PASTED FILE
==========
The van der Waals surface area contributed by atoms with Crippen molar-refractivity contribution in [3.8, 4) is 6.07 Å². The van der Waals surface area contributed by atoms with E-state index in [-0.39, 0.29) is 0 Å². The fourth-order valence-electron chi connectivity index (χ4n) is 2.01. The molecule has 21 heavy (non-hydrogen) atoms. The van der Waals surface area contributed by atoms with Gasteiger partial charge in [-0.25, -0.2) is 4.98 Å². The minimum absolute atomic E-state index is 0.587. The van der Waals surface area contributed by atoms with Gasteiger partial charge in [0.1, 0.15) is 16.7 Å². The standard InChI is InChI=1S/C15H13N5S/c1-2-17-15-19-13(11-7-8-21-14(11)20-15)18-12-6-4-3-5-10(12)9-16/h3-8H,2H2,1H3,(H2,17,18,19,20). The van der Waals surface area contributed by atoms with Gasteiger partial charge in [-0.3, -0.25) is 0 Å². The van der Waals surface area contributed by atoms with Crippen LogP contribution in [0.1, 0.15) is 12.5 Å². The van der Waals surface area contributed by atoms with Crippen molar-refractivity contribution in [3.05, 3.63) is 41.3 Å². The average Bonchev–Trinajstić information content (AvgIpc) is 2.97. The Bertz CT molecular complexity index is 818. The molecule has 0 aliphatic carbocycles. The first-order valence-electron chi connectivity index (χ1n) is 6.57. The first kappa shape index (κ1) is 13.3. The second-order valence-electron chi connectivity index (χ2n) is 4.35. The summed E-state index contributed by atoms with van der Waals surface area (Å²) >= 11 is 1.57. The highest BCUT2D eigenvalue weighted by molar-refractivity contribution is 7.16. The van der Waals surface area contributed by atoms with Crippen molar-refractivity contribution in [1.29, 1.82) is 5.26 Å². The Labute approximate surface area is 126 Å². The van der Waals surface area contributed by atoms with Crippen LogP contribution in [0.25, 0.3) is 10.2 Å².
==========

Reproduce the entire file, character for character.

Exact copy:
The van der Waals surface area contributed by atoms with Crippen molar-refractivity contribution in [3.8, 4) is 6.07 Å². The van der Waals surface area contributed by atoms with E-state index in [-0.39, 0.29) is 0 Å². The fourth-order valence-electron chi connectivity index (χ4n) is 2.01. The molecule has 21 heavy (non-hydrogen) atoms. The van der Waals surface area contributed by atoms with Gasteiger partial charge in [-0.25, -0.2) is 4.98 Å². The minimum absolute atomic E-state index is 0.587. The van der Waals surface area contributed by atoms with Gasteiger partial charge in [0.1, 0.15) is 16.7 Å². The standard InChI is InChI=1S/C15H13N5S/c1-2-17-15-19-13(11-7-8-21-14(11)20-15)18-12-6-4-3-5-10(12)9-16/h3-8H,2H2,1H3,(H2,17,18,19,20). The van der Waals surface area contributed by atoms with Gasteiger partial charge in [-0.3, -0.25) is 0 Å². The van der Waals surface area contributed by atoms with Crippen LogP contribution in [0.1, 0.15) is 12.5 Å². The van der Waals surface area contributed by atoms with Crippen molar-refractivity contribution in [3.05, 3.63) is 41.3 Å². The average Bonchev–Trinajstić information content (AvgIpc) is 2.97. The Bertz CT molecular complexity index is 818. The molecule has 0 aliphatic carbocycles. The first-order valence-electron chi connectivity index (χ1n) is 6.57. The first kappa shape index (κ1) is 13.3. The second-order valence-electron chi connectivity index (χ2n) is 4.35. The summed E-state index contributed by atoms with van der Waals surface area (Å²) >= 11 is 1.57. The highest BCUT2D eigenvalue weighted by molar-refractivity contribution is 7.16. The van der Waals surface area contributed by atoms with Crippen molar-refractivity contribution in [1.29, 1.82) is 5.26 Å². The Labute approximate surface area is 126 Å². The van der Waals surface area contributed by atoms with Crippen LogP contribution in [0.25, 0.3) is 10.2 Å².